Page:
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While 7 planes landed, air traffic controller napped on comfy cushions


Controller at airport made bed for nap

An air traffic controller who the Federal Aviation Administration says slept for five hours while seven planes landed at the McGhee Tyson Airport in Knoxville, Tenn., on Feb. 19 made a bed out of couch cushions and took a blanket into the control tower so he could nap comfortably. The Washington Post said it was told by an official that another federal employee, alarmed by the silence, several times woke up the controller, who returned to his makeshift bed and resumed sleeping when the colleague departed. The incident came to light Wednesday in testimony by FAA Administrator Randy Babbitt before a House transportation subcommittee. The FAA is moving to fire the controller.


Wis. governor's appointee resigns

The 27-year-old son of a lobbyist whose appointment to an $81,500 job in Wisconsin Gov. Scott Walker's administration drew accusations of cronyism has resigned. Walker spokesman Cullen Werwie confirmed Thursday that Brian Deschane resigned Wednesday. Walker demoted Deschane this week from his higher paying job back to the post he was originally given. That post pays $65,000 a year. Deschane's father, Jerry Deschane, is the Wisconsin Builders Association lobbyist. The group's political action arm donated $29,000 to Walker and his running mate during the campaign.

KABUL, Afghanistan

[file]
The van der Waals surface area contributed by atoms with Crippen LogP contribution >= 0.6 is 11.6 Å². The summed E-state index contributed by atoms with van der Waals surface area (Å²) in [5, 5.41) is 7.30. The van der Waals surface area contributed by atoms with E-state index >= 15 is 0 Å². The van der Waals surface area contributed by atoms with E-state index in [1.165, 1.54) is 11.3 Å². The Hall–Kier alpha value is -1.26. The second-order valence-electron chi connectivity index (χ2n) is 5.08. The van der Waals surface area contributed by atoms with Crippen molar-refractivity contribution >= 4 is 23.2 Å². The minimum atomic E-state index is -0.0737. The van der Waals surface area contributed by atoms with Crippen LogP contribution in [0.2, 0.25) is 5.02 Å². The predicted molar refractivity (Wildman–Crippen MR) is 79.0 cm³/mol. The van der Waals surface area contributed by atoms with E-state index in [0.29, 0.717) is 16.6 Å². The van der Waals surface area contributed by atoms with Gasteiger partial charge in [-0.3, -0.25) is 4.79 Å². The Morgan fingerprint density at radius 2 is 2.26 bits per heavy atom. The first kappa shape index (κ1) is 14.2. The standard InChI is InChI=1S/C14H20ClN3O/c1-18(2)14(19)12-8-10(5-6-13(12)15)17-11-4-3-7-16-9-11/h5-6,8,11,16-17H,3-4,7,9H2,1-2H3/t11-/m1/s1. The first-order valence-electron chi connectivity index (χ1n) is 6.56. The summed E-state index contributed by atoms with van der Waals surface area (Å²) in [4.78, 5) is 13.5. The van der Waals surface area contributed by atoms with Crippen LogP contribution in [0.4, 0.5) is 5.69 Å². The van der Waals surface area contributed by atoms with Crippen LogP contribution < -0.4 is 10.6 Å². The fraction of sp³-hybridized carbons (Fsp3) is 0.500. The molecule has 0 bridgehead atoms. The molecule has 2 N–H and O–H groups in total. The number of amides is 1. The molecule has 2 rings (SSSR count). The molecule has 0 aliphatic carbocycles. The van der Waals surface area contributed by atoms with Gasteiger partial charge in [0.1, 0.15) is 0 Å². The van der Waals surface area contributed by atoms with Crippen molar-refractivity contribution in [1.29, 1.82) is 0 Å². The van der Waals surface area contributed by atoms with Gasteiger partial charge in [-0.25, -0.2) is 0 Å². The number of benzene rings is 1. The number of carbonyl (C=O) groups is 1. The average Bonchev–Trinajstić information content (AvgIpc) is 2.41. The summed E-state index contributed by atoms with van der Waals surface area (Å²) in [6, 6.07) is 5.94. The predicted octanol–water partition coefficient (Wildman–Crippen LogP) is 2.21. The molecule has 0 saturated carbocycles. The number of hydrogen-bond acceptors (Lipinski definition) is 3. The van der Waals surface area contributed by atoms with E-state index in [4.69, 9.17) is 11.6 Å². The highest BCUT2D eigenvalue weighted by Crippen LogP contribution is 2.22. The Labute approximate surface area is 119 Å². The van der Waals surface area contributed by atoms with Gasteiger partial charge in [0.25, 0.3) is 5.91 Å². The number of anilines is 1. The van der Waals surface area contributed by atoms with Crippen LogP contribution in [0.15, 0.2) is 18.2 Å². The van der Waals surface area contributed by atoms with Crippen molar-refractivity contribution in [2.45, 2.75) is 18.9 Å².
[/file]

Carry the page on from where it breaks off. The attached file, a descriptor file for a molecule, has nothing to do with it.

Extremists attack police, killing 6

Suicide attackers stormed a police compound with AK-47s, grenades and an explosives-rigged ambulance in southern Afghanistan Thursday in an escalation of fighting that coincides with sometimes violent demonstrations over the burning of a Koran in Florida. Six Afghan security troopers died in the attack in Kandahar province. Riots in the same province incited by the Koran burning killed 10 people on Saturday, part of a wave of protests. More protests are expected today after weekly prayer services.

Abidjan, Ivory Coast

Gbagbo vows not to surrender

An armed group trying to install Alassane Ouattara as Ivory Coast's internationally recognized president has surrounded a bunker the country's strongman refuses to leave, saying they will wait for him to come out. Entrenched incumbent Laurent Gbagbo remained defiant on Thursday, even after airstrikes hammered his military bases and his residence, where he is holed up with his wife inside a tunnel. Via a spokesman in Europe, Gbagbo stressed he would not leave the country he has ruled for the past 10 years.


Hungary: The postal service issued a commemorative envelope and postmark honoring the centenary of the birth of the late Ronald Reagan, and Hungarian officials on Thursday hailed the former U.S. president for his efforts to help end the communist system.

Israel: An antitank missile fired from the Gaza Strip struck a school bus in southern Israel Thursday, wounding two people, one of them critically, and prompting fierce Israeli retaliation that killed five Palestinians.

France: Paris-based UNESCO awarded its World Press Freedom Prize to jailed journalist Ahmad Zeidabadi, who has been convicted of spreading propaganda against the ruling Islamic establishment and is serving a six-year sentence in Iran.